Malcolm Gladwell, the author of several literary science best-sellers went on CNN’s Fareed Zakaria GPS last week to promote his new book, “David and Goliath” and discuss his support for a ban of college football.
During the conversation Zakaria brought up an article Gladwell wrote in 2009 exploring the similarities and differences between dog fighting and football. The article appeared at the time when Michael Vick’s dog fighting case was prominent.
Gladwell said he was struck by the “unbelievable hypocrisy” of people in football getting up in arms about people fighting dogs. In what way is dog fighting any different than football, he asks?
The way Gladwell sees it, dogs fight each other under an allegiance to their owner, enduring serious, sustained combat. Young boys do the same, smashing each other in the heads under allegiance to their elders and the belief that they are “participating in some grand American spectacle.” He goes on to say “they’re the same thing.”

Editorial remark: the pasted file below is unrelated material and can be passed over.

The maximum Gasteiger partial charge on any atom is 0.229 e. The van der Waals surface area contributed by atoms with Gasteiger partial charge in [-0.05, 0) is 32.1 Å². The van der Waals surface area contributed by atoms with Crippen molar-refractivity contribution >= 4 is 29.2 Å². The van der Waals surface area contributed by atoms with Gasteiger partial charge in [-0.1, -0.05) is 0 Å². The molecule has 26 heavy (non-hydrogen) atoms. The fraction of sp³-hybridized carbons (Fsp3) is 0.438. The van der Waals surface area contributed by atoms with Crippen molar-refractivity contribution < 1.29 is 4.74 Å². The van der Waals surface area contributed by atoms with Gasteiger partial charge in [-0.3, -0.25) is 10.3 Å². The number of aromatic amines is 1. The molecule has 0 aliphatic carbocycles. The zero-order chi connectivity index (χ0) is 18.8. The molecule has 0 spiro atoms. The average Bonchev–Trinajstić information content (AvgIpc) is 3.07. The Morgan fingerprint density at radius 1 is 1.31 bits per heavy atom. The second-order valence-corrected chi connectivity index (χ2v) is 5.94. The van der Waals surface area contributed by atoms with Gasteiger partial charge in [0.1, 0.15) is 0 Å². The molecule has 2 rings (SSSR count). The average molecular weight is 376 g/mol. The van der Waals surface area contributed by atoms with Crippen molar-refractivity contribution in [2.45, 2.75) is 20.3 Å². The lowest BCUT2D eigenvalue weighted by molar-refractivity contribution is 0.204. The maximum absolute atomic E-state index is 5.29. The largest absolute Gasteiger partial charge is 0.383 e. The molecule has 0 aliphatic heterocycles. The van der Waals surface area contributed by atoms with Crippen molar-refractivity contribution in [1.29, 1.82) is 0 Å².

This argument is absurd on several levels. Dogs do not stand to enjoy millions of dollars from their success, dogs can’t get free educations in exchange for playing football, humans choose to participate in simulated combat while fighting dogs have no such freedom, and the point of football is not to kill your opponent(let alone hit him in the head).
Gladwell’s books are thought-provoking but this argument holds no water. He went too far in an effort to explore the uncertain moral ground a football fan must stand on in light of expanding scientific understanding of brain trauma. The trouble is, millions of people face potentially life-threatening scenarios as part of their job every day. To follow this theoretical road to its end, there is risk in literally anything. So should we ban everything?
The dog fighting comparison starts around the 2:20 mark:
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